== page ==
Thursday 17 August 2017

It's never boring in Retire-Ville

The phone rings at 1am. I quickly pick up, expecting it to be the hospital, since I'm on call.
It's not. 

It's one of our neighbours.

"Hey, your dogs are barking so much, is everything alright? Are they in distress? Maybe there is a bear in the yard?!" I admire the approach of acting concerned. It's so much nicer than yelling at me, which must be the natural inclination at 1 in the morning.
The downside is that it makes me feel horrible.

Truth be told, I didn't hear them. When I sleep, I sleep, and a little disturbance like dogs barking won't distract me.
But now that I'm awake, I hear them. And they really are barking up a storm. There must be coyotes in the neighbourhood again. I apologize profusely, promise to make them stop, and then wake up Richard.
"Hey Rich, the neighbours called, the dogs are barking too much. Do something!"
He's uncooperative at first, but thanks to my superior skills of persuasion (i.e. incessantly poking him and telling him to get up), he eventually wakes up sufficiently to go outside and lock a couple of the dogs up. Once they're separated, they are a lot less mouthy.

As is my nature, I'm freaking out for a few days, worrying that we will have to move now, because our dogs are too noisy for tranquil retire-ville. But separating them at night does the trick, and I'm slowly calming down.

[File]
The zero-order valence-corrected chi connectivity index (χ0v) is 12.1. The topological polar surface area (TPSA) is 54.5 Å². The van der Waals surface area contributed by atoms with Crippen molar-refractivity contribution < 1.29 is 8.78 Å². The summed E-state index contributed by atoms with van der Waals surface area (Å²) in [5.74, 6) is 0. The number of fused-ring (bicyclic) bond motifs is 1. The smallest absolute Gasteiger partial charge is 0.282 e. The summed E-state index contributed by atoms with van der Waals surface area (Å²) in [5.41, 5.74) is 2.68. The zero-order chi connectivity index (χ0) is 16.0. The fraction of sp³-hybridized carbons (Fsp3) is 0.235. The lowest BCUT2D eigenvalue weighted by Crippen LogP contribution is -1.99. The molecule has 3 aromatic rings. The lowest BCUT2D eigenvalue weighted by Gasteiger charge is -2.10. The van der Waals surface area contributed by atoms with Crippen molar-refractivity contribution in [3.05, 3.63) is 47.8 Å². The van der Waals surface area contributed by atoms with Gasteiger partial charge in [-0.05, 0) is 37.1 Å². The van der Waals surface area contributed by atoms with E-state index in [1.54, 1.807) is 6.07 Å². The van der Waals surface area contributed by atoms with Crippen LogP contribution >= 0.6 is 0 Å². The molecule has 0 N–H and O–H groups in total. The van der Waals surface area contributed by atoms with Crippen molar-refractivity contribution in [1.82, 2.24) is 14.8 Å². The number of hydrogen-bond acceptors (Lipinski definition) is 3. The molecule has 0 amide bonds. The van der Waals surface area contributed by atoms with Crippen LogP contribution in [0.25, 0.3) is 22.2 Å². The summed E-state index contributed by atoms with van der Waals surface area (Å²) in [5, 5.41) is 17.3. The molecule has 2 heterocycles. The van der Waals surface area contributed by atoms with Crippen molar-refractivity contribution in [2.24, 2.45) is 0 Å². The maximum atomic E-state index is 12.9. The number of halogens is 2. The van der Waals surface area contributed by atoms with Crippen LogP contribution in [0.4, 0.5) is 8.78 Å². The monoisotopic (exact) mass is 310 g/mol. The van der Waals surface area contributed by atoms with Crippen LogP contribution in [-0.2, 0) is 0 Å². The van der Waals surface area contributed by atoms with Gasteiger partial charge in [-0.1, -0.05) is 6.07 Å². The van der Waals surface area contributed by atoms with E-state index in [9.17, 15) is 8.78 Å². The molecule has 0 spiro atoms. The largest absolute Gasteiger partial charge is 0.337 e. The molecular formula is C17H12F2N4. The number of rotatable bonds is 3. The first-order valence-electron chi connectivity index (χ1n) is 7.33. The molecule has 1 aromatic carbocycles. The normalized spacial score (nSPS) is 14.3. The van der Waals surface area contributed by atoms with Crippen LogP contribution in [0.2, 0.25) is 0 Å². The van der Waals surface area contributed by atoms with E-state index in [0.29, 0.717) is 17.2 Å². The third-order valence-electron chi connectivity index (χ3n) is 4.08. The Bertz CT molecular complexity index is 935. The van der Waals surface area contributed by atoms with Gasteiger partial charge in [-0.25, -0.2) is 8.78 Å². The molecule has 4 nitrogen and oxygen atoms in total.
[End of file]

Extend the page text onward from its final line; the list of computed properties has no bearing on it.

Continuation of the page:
Until a few days later.

I'm returning home from an early call-back, driving towards our gate, when I see a couple of runners with a dog jogging towards our place. Wanting to close the gate safely before they reach me (because the dogs might run out to defend their property), I jump out of the car, close it and then try to quickly retreat. It's early in the morning, I haven't had coffee yet, and my introverted self doesn't want to talk to strangers.

Too late.

The runners are suddenly in front of me, waving cheerily. Sheesh, they are freakishly fast!
A moment later, I know why. "We've been wanting to meet you," the woman tells me. "We ran as fast as we can to catch you!" she adds with a laugh.


They live in the neighbourhood, on one of the properties that belong to the same, large subdivision we share with 30 or so other people. Even though they are far enough away that I've never met them, and only passed their house a handful of times over the last 8 months, they know us.
Or, more ominously, of us.

"Everybody is talking about all the animals you have," the guy tells me.
What, really?!
"Why?" I ask in astonishment. "Don't they have anything better to do?"
Apparently not.
We seem to be quite the hot topic of conversation, with a delegation of people having joined together with the common goal to make us more like them - less animals, more "normal".

We had a very pleasant chat, because the two runners seem like very nice, fun people - but we couldn't quite figure out what the neighbourhood's fixation with our animals is.

I have a feeling that this saga isn't over yet ...

xoxo Miriam

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